There's also a mission editor that lets you populate any of 206 premade map templates with whatever mixture of units and properties suit your fancy. The editor in Advance Wars was more versatile, since it let you edit the terrain as well, but Field Commander makes up for that lack of flexibility by letting you store an unlimited number of custom missions (as opposed to just 3). If all that weren't plenty enough, you can use your custom missions in multiplayer games, and upload your missions to the server for others to download, thus giving the game virtually unlimited replay.
Overall, the process of initiating and playing games online is quick and painless. Logging in to the server takes a few seconds and requires a few button presses. After that, you simply select a game that someone is hosting or host your own. Bandwidth and lag really aren't factors, since the turn-based nature of the game pretty much forces players to wait until their opponent is done thinking and issuing commands. There aren't any text or voice-chat features, which may be a good thing or a bad thing depending on your personal tastes.
One thing I've noticed while playing the game online is that it already has a good-sized community of players. The online lobbies for many PSP games are usually empty, even those for high-profile titles. Field Commander went on sale in limited release on May 19th, 2006. I first went online with it on May 22nd and there were already 6 people logged in and more than 60 listed on the leaderboard. When I logged in at 2PM on May 24th, the game's first day in wide release, I found 12 people in the lobby and more than 300 listed on the leaderboard. 30 seconds after I had setup a game to host, someone had joined my game.
About the only aspect I can see turning people off, assuming we're talking about strat-lovers here, is the game's presentation. Advance Wars employed Manga style character and unit designs to give the game a colorful look and an absolutely lovable personality. Field Commander, by contrast, takes a serious approach, with realistically styled vehicles and stereotypical "jarhead" characters. There's even some blood shed here and there. When you gun down infantry units, their blood erupts into the air. The story in the single player mode is also very forgettable. It involves the good guys, ATLAS, trying to stop the bad guys, Shadow Nation, from building and using a machine that will unleash disastrous weather phenomena on the world's major population centers. At least the characters play their roles well. SOE hired the folks from Animaze to do the voice-acting, and thank God for that. Some people will like the "mature" attitude that Field Commander tries to convey. Some people won't. Not that it ultimately matters, since gameplay is king when it comes to turn-based strats.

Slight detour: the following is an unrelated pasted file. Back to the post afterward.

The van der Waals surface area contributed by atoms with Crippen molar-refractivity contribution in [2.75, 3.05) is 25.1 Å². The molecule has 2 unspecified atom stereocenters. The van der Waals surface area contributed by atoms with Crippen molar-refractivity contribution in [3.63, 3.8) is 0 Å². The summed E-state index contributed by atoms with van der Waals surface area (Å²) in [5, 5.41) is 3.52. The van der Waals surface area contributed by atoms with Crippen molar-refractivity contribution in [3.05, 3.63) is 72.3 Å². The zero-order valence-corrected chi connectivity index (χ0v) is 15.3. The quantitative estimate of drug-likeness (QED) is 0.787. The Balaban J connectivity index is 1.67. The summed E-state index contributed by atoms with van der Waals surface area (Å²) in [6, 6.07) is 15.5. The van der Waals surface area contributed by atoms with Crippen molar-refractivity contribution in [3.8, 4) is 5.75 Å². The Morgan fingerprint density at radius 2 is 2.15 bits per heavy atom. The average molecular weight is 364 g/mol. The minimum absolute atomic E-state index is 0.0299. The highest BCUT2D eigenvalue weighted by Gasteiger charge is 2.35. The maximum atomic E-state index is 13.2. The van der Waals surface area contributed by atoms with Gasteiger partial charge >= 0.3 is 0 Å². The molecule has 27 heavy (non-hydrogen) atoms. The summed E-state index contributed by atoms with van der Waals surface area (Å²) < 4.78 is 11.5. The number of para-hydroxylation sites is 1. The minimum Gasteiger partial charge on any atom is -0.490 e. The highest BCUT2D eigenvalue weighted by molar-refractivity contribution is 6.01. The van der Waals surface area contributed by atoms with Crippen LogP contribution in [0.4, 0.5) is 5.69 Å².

All of the technical stuff is about on par with what the PSP hardware is capable of. The 3D polygon graphics rest somewhere between the PSOne and the PS2 in terms of overall quality. Not many polygons went into terrain and environmental features, so the ground and sky look simplistic and blocky (particularly in close-up views). By contrast, loads of polys went into fabricating units and structures, so they look extremely detailed. Miscellaneous visual effects, such as transparent water and ambient weather, also help elevate the game's eye-candy to some extent. There are cutaway animations for all of the various attacks, which are rather cool to watch, but most players will probably turn these off in order to hasten the pace of games. Meanwhile, the audio consists of a good variety of "yes sir" and bang-bang sound effects, along with some suitably-serious music that's best described as classical meets somber.
As a total package, Field Commander is easily one of the best turn-based strategy games ever produced. That's no surprise, since it's basically a knock-off of Nintendo's Advance Wars. For anyone of a logical bent that hasn't yet played a game like this, the purchase is a no-brainer (do it). Someone that has already played the hell out of Advance Wars, Advance Wars 2, and Advance Wars: Dual Strike may develop a palpable "been there, done that" feeling with Field Commander, especially with regards to solo play against the CPU, but the online modes offer a fresh way to experience the genre that Nintendo's subsequent sequels have failed to provide.
5/24/2006 Frank Provo